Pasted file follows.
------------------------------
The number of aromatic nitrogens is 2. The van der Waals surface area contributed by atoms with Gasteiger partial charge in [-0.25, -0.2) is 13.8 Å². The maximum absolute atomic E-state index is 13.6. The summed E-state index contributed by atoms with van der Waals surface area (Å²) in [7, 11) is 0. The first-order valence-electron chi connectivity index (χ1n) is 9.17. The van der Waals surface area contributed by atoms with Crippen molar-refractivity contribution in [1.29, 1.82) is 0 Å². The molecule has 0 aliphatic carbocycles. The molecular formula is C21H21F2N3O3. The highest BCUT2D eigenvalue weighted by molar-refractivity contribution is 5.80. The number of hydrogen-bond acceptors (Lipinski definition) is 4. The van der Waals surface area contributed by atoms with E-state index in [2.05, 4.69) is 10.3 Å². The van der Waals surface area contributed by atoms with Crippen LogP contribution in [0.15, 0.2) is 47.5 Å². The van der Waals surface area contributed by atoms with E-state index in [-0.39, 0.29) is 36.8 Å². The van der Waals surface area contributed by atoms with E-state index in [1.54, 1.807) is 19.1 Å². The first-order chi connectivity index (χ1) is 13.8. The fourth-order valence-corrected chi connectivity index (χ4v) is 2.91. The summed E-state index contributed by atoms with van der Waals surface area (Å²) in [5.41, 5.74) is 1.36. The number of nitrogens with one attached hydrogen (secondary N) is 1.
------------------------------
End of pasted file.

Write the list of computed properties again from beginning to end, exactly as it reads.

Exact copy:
The number of aromatic nitrogens is 2. The van der Waals surface area contributed by atoms with Gasteiger partial charge in [-0.25, -0.2) is 13.8 Å². The maximum absolute atomic E-state index is 13.6. The summed E-state index contributed by atoms with van der Waals surface area (Å²) in [7, 11) is 0. The first-order valence-electron chi connectivity index (χ1n) is 9.17. The van der Waals surface area contributed by atoms with Crippen molar-refractivity contribution in [1.29, 1.82) is 0 Å². The molecule has 0 aliphatic carbocycles. The molecular formula is C21H21F2N3O3. The highest BCUT2D eigenvalue weighted by molar-refractivity contribution is 5.80. The number of hydrogen-bond acceptors (Lipinski definition) is 4. The van der Waals surface area contributed by atoms with E-state index in [2.05, 4.69) is 10.3 Å². The van der Waals surface area contributed by atoms with Crippen LogP contribution in [0.15, 0.2) is 47.5 Å². The van der Waals surface area contributed by atoms with E-state index in [-0.39, 0.29) is 36.8 Å². The van der Waals surface area contributed by atoms with E-state index in [1.54, 1.807) is 19.1 Å². The first-order chi connectivity index (χ1) is 13.8. The fourth-order valence-corrected chi connectivity index (χ4v) is 2.91. The summed E-state index contributed by atoms with van der Waals surface area (Å²) in [5.41, 5.74) is 1.36. The number of nitrogens with one attached hydrogen (secondary N) is 1.